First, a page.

It has taken them 28 games and nearly three years to experience the thrill of a Premiership win, so do not try telling a Sunderland supporter this morning that the Premiership has become boring and predictable.
After five defeats and the agony of conceding a last-second equaliser against West Bromwich Albion, Mick McCarthy's side left the pitch last weekend with even the most optimistic of their supporters fearing that, after just six games, relegation was already looking inevitable.
A week, and an unexpected victory over their local rivals later, and the belief will come flooding back as those same supporters dispense with their depression, go giddy with derby success and predict a European challenge.
Such is the nature of the fickle football fan, but having endured the mockery of others for so long, few can begrudge them such a moment of heady expectation.
This was their first Premiership win since a 2-1 victory over Liverpool at the Stadium of Light on 15 December 2002 and their first away win in the top flight since a 1-0 victory at Leeds United on 28 August 2002. Fittingly the one survivor from that side, Julio Arca, was on the score sheet yesterday, his delightful free-kick giving Sunderland some breathing space after a prolonged period of pressure from the home side.
While Steve McClaren may have led Middlesbrough to their most successful period in the Premiership, he is increasingly criticised by the fans for a perceived negative approach. McClaren will probably reflect on the fact that some people are never satisfied but, like other Premiership sides, Middlesbrough are discovering that not everything is as rosy as it once was in the Premiership garden.
They fell behind here after just 85 seconds, although they had already wasted their first opening of the match, Mark Viduka's half volley falling kindly for Kelvin Davis.
The Black Cats goalkeeper's punt forward immediately found Tommy Miller. The midfielder, who joined the club he supported as a boy from Ipswich Town in the summer, exchanged passes with Andy Gray and then steered a low shot past Brad Jones into the bottom corner.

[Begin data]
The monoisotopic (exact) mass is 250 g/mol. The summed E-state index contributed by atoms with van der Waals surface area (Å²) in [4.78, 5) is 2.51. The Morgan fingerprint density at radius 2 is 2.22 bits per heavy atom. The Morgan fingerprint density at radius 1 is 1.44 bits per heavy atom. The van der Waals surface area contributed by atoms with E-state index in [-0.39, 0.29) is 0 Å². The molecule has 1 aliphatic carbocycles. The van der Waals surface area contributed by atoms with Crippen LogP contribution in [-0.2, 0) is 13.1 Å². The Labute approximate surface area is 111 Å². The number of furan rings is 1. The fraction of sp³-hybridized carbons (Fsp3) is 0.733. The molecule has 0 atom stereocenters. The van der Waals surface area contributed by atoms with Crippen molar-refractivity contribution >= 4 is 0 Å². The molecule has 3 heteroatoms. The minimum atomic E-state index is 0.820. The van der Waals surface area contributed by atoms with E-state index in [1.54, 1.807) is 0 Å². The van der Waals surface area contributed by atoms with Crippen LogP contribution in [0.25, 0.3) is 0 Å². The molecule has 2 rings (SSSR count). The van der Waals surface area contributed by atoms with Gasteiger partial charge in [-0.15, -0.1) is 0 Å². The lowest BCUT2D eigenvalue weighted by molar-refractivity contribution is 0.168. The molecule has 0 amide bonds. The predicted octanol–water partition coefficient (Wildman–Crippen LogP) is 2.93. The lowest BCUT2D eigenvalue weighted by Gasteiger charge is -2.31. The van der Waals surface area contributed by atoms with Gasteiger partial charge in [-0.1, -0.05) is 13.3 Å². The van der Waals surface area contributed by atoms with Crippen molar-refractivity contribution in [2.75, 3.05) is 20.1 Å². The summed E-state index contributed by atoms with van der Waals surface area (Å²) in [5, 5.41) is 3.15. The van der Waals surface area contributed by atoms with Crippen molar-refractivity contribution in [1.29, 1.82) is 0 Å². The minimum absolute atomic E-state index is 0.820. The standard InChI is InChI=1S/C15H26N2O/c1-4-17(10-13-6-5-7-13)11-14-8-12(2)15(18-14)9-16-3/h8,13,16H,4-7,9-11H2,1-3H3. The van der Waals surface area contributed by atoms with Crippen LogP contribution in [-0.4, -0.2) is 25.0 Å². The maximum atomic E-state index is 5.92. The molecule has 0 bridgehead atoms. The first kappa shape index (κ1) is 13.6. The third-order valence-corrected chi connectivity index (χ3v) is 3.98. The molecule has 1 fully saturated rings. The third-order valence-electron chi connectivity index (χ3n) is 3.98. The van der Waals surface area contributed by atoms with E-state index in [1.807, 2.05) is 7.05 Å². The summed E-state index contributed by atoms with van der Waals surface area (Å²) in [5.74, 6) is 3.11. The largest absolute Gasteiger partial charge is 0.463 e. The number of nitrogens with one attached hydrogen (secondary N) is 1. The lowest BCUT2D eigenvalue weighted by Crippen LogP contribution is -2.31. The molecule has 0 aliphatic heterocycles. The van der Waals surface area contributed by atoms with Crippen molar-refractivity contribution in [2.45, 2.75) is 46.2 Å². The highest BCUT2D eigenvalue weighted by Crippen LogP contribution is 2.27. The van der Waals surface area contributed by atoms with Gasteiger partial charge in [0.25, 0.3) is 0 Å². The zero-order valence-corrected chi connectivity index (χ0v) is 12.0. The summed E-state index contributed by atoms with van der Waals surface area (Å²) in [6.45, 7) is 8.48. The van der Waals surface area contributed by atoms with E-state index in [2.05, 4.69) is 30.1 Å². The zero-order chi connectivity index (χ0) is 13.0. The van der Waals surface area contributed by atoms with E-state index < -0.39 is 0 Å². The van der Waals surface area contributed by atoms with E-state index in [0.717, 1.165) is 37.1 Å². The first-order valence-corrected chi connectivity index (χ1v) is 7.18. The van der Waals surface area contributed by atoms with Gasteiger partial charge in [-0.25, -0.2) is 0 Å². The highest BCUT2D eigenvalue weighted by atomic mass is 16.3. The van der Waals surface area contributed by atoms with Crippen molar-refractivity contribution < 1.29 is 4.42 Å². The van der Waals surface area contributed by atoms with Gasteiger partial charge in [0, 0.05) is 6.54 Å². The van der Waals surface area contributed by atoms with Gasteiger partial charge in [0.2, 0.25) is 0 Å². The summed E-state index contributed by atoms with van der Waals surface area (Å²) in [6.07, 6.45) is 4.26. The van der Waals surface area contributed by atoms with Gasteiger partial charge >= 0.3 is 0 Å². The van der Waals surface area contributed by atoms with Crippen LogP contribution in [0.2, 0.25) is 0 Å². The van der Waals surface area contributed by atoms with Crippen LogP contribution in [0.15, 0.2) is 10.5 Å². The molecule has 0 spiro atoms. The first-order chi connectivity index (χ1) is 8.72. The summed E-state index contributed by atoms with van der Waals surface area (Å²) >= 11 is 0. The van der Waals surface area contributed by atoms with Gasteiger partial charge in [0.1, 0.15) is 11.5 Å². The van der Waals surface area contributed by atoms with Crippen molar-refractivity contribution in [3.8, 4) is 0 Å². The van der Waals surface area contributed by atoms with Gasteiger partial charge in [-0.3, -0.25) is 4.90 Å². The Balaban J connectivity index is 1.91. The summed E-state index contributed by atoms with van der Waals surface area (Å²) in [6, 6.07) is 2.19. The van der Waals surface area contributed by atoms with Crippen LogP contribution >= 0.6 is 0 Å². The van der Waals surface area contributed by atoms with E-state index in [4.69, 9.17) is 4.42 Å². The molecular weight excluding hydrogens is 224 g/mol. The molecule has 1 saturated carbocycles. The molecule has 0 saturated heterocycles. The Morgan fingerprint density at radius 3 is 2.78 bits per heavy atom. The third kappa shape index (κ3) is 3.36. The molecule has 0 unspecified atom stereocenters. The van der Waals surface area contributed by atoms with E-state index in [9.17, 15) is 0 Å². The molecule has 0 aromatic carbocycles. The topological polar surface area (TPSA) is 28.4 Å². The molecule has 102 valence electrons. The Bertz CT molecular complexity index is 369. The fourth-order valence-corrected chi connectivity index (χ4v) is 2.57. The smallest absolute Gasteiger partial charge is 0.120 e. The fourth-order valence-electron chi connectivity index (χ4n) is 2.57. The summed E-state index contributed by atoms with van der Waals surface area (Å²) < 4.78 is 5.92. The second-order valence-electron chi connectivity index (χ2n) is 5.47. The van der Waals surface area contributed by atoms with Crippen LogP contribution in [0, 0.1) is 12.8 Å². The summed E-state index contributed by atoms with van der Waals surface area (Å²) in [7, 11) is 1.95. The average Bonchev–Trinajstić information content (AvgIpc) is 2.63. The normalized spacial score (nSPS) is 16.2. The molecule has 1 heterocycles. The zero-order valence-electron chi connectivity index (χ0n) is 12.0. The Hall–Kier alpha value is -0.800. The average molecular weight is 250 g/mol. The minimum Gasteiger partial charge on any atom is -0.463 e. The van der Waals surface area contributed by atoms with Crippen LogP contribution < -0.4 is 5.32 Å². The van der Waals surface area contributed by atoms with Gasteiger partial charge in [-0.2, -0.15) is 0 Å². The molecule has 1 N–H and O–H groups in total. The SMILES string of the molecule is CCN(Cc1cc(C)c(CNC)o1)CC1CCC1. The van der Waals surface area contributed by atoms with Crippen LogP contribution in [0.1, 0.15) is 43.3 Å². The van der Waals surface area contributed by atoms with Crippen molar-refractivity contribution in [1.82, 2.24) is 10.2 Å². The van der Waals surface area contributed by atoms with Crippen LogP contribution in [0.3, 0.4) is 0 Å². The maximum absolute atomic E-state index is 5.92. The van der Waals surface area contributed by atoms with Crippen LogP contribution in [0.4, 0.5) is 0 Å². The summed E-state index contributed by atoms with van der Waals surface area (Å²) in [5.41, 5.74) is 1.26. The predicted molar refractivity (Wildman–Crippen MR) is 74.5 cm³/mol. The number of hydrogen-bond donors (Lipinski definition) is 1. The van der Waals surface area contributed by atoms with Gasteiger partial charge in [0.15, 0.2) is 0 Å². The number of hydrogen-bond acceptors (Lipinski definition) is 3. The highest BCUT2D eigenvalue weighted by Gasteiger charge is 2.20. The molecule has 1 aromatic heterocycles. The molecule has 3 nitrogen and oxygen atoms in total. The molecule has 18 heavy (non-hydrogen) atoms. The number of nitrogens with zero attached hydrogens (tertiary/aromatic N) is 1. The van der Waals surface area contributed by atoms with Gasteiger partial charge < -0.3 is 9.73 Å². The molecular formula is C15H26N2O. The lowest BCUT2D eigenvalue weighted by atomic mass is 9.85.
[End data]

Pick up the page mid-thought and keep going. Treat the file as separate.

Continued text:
It was Miller's first taste of a North-east derby and as the travelling supporters slipped into delirium, the zeal of his celebrations betrayed the thrill of a fan, as well as the relief of scoring his first goal for the club.
Middlesbrough were stung into a reply, only to find Davis in inspired mood. The goalkeeper had been largely at fault for West Bromwich's draining equaliser, but he bounced back superbly.
Twice in the first half he pulled off remarkable stops, the first to keep out James Morrison after Fabio Rochemback had sliced open the Sunderland defence and again a minute later when Nyron Nosworthy's sliced clearance fell straight to Yakubu on the edge of the six-yard box.
Middlesbrough had other sights of goal, but Viduka curled wide from the edge of the area after the break and Jimmy Floyd Hasselbaink headed wide late on.
Sunderland, as the home crowd grew increasingly restless at the poor quality of their side's final ball, scented the tide was with them and their decision to play a more attacking 4-4-2 formation for the first time on their travels was rewarded.
Stephen Elliott hustled Gareth Southgate, and when he was brought down, up stepped Arca to curl the ball home. Boro would have been expected to rally, they did not, and the boos at the final whistle said it all.
Goals: Miller (2) 0-1, Arca (60) 0-2.
Middlesbrough (4-4-2) Jones; Xavier, Ehiogu (Maccarone, 37), Southgate, Pogatetz; Morrison (Parlour, 64), Boateng, Rochemback, Queudrue; Yakubu (Hasselbaink, 64), Viduka. Substitutes not used: Knight (gk), Hasselbaink, Doriva, Parlour.
Sunderland (4-4-2) Davis; Nosworthy, Breen, Caldwell, Hoyte; Whitehead (Lawrence, 90), Bassila, Miller, Arca; Gray, Elliott (Le Tallec, 83). Substitutes not used: Murphy, Collins, Welsh.
Booked: Middlesbrough Queudrue, Maccarone; Sunderland Hoyte.
Referee: H Webb.
Man of the match: Arca.
Attendance: 29,583.Reuse content